The postal code qualification
The President of Arizona State University, Michael Crow, has said on a number of occasions that the most reliable predictor of higher education performance for any person is available from the moment they are born: the zip code (US postal code). Where you are born and where your family lives will, more than anything else, affect the level of your educational ambitions, and will be decisive in determining whether you will go to university. The same is true in Ireland, and as politicians keep indicating that Ireland is to get postal codes shortly we will shortly be able to use these also to predict educational outcomes.
Yesterday the Irish Times published its list of university feeder schools, and this once again demonstrates that schools in affluent areas (often in South Dublin) send the largest number of students to the country’s universities. But beyond that, the Irish Times has produced a separate list that shows that private (fee-paying) schools dominate student entry to those programmes with the highest points and the greatest social cachet and income potential. These are the programmes that demonstrate more than anything else that free fees have not in any serious way affected the tendency of higher education to cement class divisions, and that they have not helped to end social disadvantage in higher education.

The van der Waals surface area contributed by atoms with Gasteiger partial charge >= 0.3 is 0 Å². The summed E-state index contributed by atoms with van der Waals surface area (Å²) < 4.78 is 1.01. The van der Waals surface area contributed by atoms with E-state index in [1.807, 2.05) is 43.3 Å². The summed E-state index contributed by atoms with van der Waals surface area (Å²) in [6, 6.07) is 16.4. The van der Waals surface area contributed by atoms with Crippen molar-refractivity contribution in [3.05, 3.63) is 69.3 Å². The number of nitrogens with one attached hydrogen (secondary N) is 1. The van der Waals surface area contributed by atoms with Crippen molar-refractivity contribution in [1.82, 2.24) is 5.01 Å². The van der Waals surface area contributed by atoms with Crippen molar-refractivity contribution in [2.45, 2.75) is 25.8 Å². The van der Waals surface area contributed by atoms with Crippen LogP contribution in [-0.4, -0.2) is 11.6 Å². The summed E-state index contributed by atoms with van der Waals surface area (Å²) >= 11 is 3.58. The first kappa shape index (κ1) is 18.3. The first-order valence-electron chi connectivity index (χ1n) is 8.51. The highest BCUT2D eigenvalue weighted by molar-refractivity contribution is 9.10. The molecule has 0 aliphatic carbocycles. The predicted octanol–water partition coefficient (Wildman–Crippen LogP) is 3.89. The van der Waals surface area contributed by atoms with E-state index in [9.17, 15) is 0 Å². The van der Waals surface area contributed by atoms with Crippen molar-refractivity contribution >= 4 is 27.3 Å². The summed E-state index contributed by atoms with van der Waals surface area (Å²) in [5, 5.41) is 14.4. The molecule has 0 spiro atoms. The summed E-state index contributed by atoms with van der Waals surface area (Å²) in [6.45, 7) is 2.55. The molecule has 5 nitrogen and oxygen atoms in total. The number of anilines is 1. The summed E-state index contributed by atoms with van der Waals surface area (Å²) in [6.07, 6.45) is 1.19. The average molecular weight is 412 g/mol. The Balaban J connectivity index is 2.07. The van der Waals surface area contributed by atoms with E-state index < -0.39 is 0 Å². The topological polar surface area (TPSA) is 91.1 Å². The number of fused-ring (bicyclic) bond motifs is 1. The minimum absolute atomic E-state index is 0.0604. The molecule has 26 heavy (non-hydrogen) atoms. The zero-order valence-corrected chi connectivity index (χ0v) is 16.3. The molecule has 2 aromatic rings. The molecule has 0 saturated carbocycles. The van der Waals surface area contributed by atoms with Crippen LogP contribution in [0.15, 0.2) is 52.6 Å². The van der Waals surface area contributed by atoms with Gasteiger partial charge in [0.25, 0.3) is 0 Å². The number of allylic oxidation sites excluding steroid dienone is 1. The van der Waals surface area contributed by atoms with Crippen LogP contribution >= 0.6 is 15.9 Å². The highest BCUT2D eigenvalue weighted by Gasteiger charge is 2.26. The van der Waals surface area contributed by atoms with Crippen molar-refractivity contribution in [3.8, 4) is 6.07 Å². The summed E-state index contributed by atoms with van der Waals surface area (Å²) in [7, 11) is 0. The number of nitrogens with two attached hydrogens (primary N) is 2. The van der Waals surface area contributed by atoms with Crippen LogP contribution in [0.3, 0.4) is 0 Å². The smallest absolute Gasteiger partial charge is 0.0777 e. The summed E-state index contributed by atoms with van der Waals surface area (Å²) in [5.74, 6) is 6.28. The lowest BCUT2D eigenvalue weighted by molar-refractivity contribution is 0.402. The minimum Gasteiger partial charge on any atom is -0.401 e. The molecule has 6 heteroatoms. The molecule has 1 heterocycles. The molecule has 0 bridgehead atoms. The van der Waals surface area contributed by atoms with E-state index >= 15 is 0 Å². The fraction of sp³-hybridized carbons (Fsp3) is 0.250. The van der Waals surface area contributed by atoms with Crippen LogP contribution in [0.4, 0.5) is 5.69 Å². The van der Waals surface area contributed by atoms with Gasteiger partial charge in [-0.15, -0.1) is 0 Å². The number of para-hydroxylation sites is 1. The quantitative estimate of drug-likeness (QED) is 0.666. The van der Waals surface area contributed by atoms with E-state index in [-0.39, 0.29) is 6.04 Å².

As a country, we are well aware of the educational inequality that we have been maintaining, but the only major measure we have taken to address it has actually had a disproportionate impact in supporting wealthier families and has done very little to combat disadvantage. We really should not go on like this.